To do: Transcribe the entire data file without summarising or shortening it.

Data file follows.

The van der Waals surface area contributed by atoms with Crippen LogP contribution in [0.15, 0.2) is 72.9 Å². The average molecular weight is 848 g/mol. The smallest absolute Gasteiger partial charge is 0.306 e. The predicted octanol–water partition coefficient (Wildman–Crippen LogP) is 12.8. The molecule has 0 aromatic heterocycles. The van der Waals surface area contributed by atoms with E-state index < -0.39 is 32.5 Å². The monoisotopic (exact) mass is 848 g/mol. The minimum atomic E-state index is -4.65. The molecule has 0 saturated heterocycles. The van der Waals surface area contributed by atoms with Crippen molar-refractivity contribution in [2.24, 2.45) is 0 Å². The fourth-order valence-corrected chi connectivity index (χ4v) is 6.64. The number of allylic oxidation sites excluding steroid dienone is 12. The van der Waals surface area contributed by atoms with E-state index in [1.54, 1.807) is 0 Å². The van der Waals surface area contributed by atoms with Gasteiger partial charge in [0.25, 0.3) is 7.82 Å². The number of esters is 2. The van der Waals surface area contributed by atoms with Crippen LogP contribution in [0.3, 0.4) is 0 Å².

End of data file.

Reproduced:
The van der Waals surface area contributed by atoms with Crippen LogP contribution in [0.15, 0.2) is 72.9 Å². The average molecular weight is 848 g/mol. The smallest absolute Gasteiger partial charge is 0.306 e. The predicted octanol–water partition coefficient (Wildman–Crippen LogP) is 12.8. The molecule has 0 aromatic heterocycles. The van der Waals surface area contributed by atoms with E-state index < -0.39 is 32.5 Å². The monoisotopic (exact) mass is 848 g/mol. The minimum atomic E-state index is -4.65. The molecule has 0 saturated heterocycles. The van der Waals surface area contributed by atoms with Crippen molar-refractivity contribution in [2.24, 2.45) is 0 Å². The fourth-order valence-corrected chi connectivity index (χ4v) is 6.64. The number of allylic oxidation sites excluding steroid dienone is 12. The van der Waals surface area contributed by atoms with E-state index in [1.54, 1.807) is 0 Å². The van der Waals surface area contributed by atoms with Gasteiger partial charge in [0.25, 0.3) is 7.82 Å². The number of esters is 2. The van der Waals surface area contributed by atoms with Crippen LogP contribution in [0.3, 0.4) is 0 Å².